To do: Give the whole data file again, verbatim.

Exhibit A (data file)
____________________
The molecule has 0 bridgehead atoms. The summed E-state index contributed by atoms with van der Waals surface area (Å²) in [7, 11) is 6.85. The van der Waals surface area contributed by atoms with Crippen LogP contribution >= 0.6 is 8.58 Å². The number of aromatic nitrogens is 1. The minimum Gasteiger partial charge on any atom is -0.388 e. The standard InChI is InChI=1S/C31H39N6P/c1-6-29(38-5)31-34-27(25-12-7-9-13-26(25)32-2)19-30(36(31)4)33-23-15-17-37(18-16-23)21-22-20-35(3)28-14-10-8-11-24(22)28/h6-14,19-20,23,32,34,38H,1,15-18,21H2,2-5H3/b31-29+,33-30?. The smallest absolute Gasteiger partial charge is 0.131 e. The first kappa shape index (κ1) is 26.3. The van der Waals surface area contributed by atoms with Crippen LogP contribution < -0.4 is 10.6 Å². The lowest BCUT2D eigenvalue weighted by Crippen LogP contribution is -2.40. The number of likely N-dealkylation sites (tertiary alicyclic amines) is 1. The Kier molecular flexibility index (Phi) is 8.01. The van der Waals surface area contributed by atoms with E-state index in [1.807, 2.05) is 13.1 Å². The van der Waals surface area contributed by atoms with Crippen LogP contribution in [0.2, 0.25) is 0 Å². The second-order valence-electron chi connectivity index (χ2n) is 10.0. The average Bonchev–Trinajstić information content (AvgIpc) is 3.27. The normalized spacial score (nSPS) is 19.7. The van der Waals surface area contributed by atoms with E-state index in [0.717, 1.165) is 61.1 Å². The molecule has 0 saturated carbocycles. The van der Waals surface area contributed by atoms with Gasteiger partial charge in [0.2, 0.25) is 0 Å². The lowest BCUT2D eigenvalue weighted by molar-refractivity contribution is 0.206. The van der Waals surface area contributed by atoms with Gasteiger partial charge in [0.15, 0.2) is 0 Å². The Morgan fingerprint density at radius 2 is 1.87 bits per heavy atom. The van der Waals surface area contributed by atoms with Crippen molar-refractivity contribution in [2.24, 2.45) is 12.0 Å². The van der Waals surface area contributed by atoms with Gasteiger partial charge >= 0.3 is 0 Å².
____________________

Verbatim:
The molecule has 0 bridgehead atoms. The summed E-state index contributed by atoms with van der Waals surface area (Å²) in [7, 11) is 6.85. The van der Waals surface area contributed by atoms with Crippen LogP contribution >= 0.6 is 8.58 Å². The number of aromatic nitrogens is 1. The minimum Gasteiger partial charge on any atom is -0.388 e. The standard InChI is InChI=1S/C31H39N6P/c1-6-29(38-5)31-34-27(25-12-7-9-13-26(25)32-2)19-30(36(31)4)33-23-15-17-37(18-16-23)21-22-20-35(3)28-14-10-8-11-24(22)28/h6-14,19-20,23,32,34,38H,1,15-18,21H2,2-5H3/b31-29+,33-30?. The smallest absolute Gasteiger partial charge is 0.131 e. The first kappa shape index (κ1) is 26.3. The van der Waals surface area contributed by atoms with Crippen LogP contribution < -0.4 is 10.6 Å². The lowest BCUT2D eigenvalue weighted by Crippen LogP contribution is -2.40. The number of likely N-dealkylation sites (tertiary alicyclic amines) is 1. The Kier molecular flexibility index (Phi) is 8.01. The van der Waals surface area contributed by atoms with E-state index in [1.807, 2.05) is 13.1 Å². The van der Waals surface area contributed by atoms with Crippen LogP contribution in [0.2, 0.25) is 0 Å². The second-order valence-electron chi connectivity index (χ2n) is 10.0. The average Bonchev–Trinajstić information content (AvgIpc) is 3.27. The normalized spacial score (nSPS) is 19.7. The van der Waals surface area contributed by atoms with E-state index in [0.717, 1.165) is 61.1 Å². The molecule has 0 saturated carbocycles. The van der Waals surface area contributed by atoms with Gasteiger partial charge in [0.2, 0.25) is 0 Å². The lowest BCUT2D eigenvalue weighted by molar-refractivity contribution is 0.206. The van der Waals surface area contributed by atoms with Gasteiger partial charge in [0.15, 0.2) is 0 Å². The Morgan fingerprint density at radius 2 is 1.87 bits per heavy atom. The van der Waals surface area contributed by atoms with Crippen molar-refractivity contribution in [2.24, 2.45) is 12.0 Å². The van der Waals surface area contributed by atoms with Gasteiger partial charge >= 0.3 is 0 Å².